Trials and Approvals

Suzhou Innovent Bio (HK: 01801) reported its PCSK-9 inhibitor mAb met its primary endpoint in a Phase III trial in China patients with heterozygous familial hypercholesterolemia (see story). After 12 weeks of treatment, IBI306 patients showed significantly lower levels of low-density lipoprotein cholesterol than placebo. Safety profiles were similar to other marketed PCSK-9 inhibitors. Innovent pointed out that the results were the first Phase III trial of a PCSK-9 candidate in China patients.  

PhaseBio Pharma (NSDQ: PHAS) and SFJ Pharma announced their partnered drug, bentracimab, was approved to start a China Phase III trial (see story). PB2452 is a reversal agent for an antiplatelet therapy, ticagrelor, in major bleeding and urgent surgery situations. In January 2020, the Bay Area's SFJ entered a $120 million deal to support clinical trials of the drug, which was developed by Pennsylvania's PhaseBio. SFJ assumed a role in the clinical trials of the drug outside of the US and will be paid up to five times the $120 million in milestones over eight years.  

Hangzhou Lynk Pharma has started a US Phase I trial of its novel triple-kinase inhibitor in patients with myelofibrosis (see story). The trial will enroll patients with primary myelofibrosis (PMF) and secondary myelofibrosis (PV/ET-MF) induced by polycythemia vera or primary thrombocytosis. LNK01002 targets three kinase drivers of PMF and PV/ET-MF with the potential to treat patients who are not responsive or have developed resistance to conventional therapies. Founded in 2018, Lynk discovers and develops innovative drugs to treat cancer, as well as immune and inflammatory diseases.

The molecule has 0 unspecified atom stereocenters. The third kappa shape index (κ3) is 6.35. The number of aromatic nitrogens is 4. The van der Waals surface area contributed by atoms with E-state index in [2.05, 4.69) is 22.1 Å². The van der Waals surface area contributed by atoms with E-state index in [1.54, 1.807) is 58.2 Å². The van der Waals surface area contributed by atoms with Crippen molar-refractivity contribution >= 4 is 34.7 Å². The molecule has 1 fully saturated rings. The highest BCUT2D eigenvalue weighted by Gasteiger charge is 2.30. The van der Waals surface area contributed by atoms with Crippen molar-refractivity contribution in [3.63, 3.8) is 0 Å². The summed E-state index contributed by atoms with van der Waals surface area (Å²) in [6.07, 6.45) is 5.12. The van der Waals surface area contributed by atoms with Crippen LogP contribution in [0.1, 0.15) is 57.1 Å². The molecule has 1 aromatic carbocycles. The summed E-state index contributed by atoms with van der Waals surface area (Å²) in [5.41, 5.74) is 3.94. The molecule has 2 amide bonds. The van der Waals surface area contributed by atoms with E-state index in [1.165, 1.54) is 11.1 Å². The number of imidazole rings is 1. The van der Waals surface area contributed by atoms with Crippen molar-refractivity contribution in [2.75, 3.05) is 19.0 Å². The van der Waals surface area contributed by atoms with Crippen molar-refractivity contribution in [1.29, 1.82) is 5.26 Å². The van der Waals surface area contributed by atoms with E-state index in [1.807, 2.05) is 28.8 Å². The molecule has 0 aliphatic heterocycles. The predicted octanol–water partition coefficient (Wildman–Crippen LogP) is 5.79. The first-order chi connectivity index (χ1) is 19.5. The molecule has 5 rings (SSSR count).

Shanghai Belief Biomed was approved to start China trials of its IV infusion gene therapy for Hemophilia B (see story). It is the first approval of an IV gene therapy for the indication and for a rare disease in China. BBM-H901 is a bio-engineered adeno-associated viral vector using a novel recombinant AAV capsid. The capsid contains a codon-optimized human factor IX gene under the control of a liver-specific promoter. It has shown high efficacy and safety, offering a one-time treatment for Hemophilia B that would liberate patients from regular treatment.  

Junshi Biosciences (HK: 1877; SHA: 688180) of Shanghai and its US partner Coherus Bio (NSDQ: CHRS) reported their PD-1 candidate was granted a second Breakthrough Therapy Status in the US (see story). Toripalimab, the anti-PD-1 discovered by Junshi, was awarded BTK as a first-line therapy in nasopharyngeal carcinoma in combination with chemotherapy. Previously, it received BTD for second-line NPC as a single agent. Earlier this year, Junshi out-licensed US/Canada rights for toripalimab to Coherus in a $1.1 billion deal.  

Disclosure: none.